Small fiber neuropathy

Ross Hauser, MD

Some patients with connective tissue pain disorders, including fibromyalgia and EDS, have small fiber neuropathy that can be documented through a small skin punch biopsy. Studies have shown that about 50% of patients diagnosed with fibromyalgia have small fiber neuropathy. It is believed that small fiber neuropathy is likely to contribute to some of the pain symptoms of fibromyalgia.

Doctors at the Center for Autonomic and Peripheral Nerve Disorders, Beth Israel Deaconess Medical Center, Harvard Medical School give an excellent summary in their research paper published in the medical journal Current Pain and Headache Reports (1) of the problems of Small fiber neuropathy.

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In summary, the Harvard researchers write:

The above report was published in June 2011. Six years later, publishing in July 2017, (2) doctors writing in the medical journal Current opinion in pulmonary medicine discuss the challenges of the cause, clinical manifestations, diagnostics, and treatment of small fiber neuropathy. They also suggest the diagnosis is difficult and can be easily missed.

In their paper, the team led by Dutch researchers described small fiber neuropathy as a condition causing significant and disabling symptoms and impact on quality of life. They speculate that patients may benefit from being diagnosed with small fiber neuropathy, even if no underlying cause is identified and no specific treatment is yet available. (In other words, the patient is given a diagnostic tag and categorized).

Clinical diagnostic criteria have been proposed for small fiber neuropathy, but no gold standard exists.

Clinical diagnostic criteria have been proposed for small fiber neuropathy, but no gold standard exists, and each test has its limitations, as pointed out by the Harvard team above. The diagnosis requires a combination of typical symptoms, abnormal neurologic findings, and the absence of large fiber involvement (large fibers control motor function). Clinicians should be aware of overlapping symptoms of small fiber neuropathy and fibromyalgia.

Treatment is often difficult, even when the underlying cause is identified and appropriately treated. Usually, only symptomatic relief of complaints is available. (Unfortunately, doctors admit that they cannot get to or even find the root of the problem to determine a curative treatment, they can only treat the symptoms.)

A paper published in the French language journal La Revue De Médecine Interne (The Journal of Internal Medicine), (3) also cited the difficulty in figuring out what small fiber neuropathy is. They write:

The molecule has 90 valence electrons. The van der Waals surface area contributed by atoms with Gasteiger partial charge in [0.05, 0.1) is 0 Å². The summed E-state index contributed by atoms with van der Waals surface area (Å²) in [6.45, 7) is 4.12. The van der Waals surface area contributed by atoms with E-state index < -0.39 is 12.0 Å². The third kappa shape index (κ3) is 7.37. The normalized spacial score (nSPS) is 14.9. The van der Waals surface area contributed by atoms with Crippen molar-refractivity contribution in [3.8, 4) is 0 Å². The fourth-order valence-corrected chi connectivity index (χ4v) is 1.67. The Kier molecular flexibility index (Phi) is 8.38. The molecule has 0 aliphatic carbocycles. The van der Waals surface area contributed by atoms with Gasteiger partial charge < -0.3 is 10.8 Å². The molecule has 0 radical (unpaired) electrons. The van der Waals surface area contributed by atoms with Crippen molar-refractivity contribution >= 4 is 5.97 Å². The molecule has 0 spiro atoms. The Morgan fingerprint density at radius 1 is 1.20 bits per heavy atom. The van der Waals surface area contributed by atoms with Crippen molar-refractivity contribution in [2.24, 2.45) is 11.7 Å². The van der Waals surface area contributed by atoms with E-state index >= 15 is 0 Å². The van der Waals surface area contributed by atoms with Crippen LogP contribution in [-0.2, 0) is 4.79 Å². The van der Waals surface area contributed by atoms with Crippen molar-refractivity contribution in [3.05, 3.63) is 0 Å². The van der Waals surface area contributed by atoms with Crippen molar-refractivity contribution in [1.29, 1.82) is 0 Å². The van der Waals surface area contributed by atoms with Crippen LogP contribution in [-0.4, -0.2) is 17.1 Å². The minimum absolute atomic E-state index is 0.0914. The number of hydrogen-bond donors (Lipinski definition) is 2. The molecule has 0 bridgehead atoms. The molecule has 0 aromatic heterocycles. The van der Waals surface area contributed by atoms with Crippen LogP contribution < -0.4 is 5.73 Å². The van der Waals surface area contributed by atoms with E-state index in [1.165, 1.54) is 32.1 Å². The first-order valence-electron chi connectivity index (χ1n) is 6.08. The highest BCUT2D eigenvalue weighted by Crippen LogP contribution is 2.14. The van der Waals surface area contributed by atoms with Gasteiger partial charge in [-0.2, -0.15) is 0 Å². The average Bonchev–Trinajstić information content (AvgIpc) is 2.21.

Small fiber neuropathy is still unknown. Characterized by neuropathic pain and can lead to paresthesia (numbness or a feeling of pins and needles in the skin) and autonomic dysfunction which could lead to problems of unregulated heart rate, body temperature, problems with digestion, breathing, and sensation. For some burning mouth syndrome will develop.

Small fiber neuropathy can be caused by diabetes, impaired glucose metabolism, vitamin deficiency, alcohol, auto-immune disease, sarcoidosis, etc.

Treatment is based on multidisciplinary management, combining symptomatic treatment, psychological management, and treatment of an associated etiology.

It should be clear that these three sample studies of many published reports outline that there are symptoms, doctors are not sure what is causing them, they are not sure how to treat the symptoms but can offer little else.

Diagnosing small fiber neuropathy remains a challenge

Even so, a 2021 paper published in the Journal of Neuromuscular Diseases (4) found: “Diagnosing small fiber neuropathy remains a challenge. While small fibers have a wide range of functions, current diagnostic tools only focus on specific areas. Therefore, small fiber neuropathy in areas outside of the diagnostic test range might be missed. Moreover, tools focusing on different areas do not correlate with each other. A reliable test that examines all parts of the small fiber system has yet to be developed. In the absence of a true gold standard, the most reliable diagnosis of small fiber neuropathy in daily clinical practice is made using a combination of tests based on structural and sensory function tests of the small fiber nerves.”